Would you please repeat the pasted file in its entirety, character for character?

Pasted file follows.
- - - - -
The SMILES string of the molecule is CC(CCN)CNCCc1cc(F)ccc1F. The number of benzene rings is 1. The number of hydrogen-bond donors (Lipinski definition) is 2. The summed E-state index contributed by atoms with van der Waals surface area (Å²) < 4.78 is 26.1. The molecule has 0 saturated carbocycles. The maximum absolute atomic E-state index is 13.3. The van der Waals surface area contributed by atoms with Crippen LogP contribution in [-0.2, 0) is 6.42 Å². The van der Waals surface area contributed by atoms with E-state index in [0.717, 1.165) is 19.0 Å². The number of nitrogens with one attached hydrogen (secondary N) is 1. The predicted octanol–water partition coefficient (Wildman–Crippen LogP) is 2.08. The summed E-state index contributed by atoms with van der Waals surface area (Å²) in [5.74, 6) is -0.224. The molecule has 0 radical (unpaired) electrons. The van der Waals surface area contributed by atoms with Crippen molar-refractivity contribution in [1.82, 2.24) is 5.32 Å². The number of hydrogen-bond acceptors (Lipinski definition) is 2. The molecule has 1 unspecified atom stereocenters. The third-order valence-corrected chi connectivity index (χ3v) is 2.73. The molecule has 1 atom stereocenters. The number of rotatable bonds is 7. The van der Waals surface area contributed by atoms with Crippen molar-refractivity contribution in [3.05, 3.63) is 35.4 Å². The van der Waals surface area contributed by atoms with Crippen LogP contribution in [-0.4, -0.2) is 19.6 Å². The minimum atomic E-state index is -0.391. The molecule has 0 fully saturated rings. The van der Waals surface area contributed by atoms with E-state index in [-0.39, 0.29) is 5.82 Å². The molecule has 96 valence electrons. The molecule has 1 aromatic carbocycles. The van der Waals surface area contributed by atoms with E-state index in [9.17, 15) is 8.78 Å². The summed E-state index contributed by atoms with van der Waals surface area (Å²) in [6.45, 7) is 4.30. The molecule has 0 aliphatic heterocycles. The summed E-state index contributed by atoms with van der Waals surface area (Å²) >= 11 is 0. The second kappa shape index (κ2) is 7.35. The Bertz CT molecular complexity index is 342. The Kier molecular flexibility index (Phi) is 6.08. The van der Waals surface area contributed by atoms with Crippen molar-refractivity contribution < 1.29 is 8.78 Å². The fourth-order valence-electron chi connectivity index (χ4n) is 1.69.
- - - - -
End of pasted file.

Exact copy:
The SMILES string of the molecule is CC(CCN)CNCCc1cc(F)ccc1F. The number of benzene rings is 1. The number of hydrogen-bond donors (Lipinski definition) is 2. The summed E-state index contributed by atoms with van der Waals surface area (Å²) < 4.78 is 26.1. The molecule has 0 saturated carbocycles. The maximum absolute atomic E-state index is 13.3. The van der Waals surface area contributed by atoms with Crippen LogP contribution in [-0.2, 0) is 6.42 Å². The van der Waals surface area contributed by atoms with E-state index in [0.717, 1.165) is 19.0 Å². The number of nitrogens with one attached hydrogen (secondary N) is 1. The predicted octanol–water partition coefficient (Wildman–Crippen LogP) is 2.08. The summed E-state index contributed by atoms with van der Waals surface area (Å²) in [5.74, 6) is -0.224. The molecule has 0 radical (unpaired) electrons. The van der Waals surface area contributed by atoms with Crippen molar-refractivity contribution in [1.82, 2.24) is 5.32 Å². The number of hydrogen-bond acceptors (Lipinski definition) is 2. The molecule has 1 unspecified atom stereocenters. The third-order valence-corrected chi connectivity index (χ3v) is 2.73. The molecule has 1 atom stereocenters. The number of rotatable bonds is 7. The van der Waals surface area contributed by atoms with Crippen molar-refractivity contribution in [3.05, 3.63) is 35.4 Å². The van der Waals surface area contributed by atoms with Crippen LogP contribution in [-0.4, -0.2) is 19.6 Å². The minimum atomic E-state index is -0.391. The molecule has 0 fully saturated rings. The van der Waals surface area contributed by atoms with E-state index in [-0.39, 0.29) is 5.82 Å². The molecule has 96 valence electrons. The molecule has 1 aromatic carbocycles. The van der Waals surface area contributed by atoms with E-state index in [9.17, 15) is 8.78 Å². The summed E-state index contributed by atoms with van der Waals surface area (Å²) in [6.45, 7) is 4.30. The molecule has 0 aliphatic heterocycles. The summed E-state index contributed by atoms with van der Waals surface area (Å²) >= 11 is 0. The second kappa shape index (κ2) is 7.35. The Bertz CT molecular complexity index is 342. The Kier molecular flexibility index (Phi) is 6.08. The van der Waals surface area contributed by atoms with Crippen molar-refractivity contribution < 1.29 is 8.78 Å². The fourth-order valence-electron chi connectivity index (χ4n) is 1.69.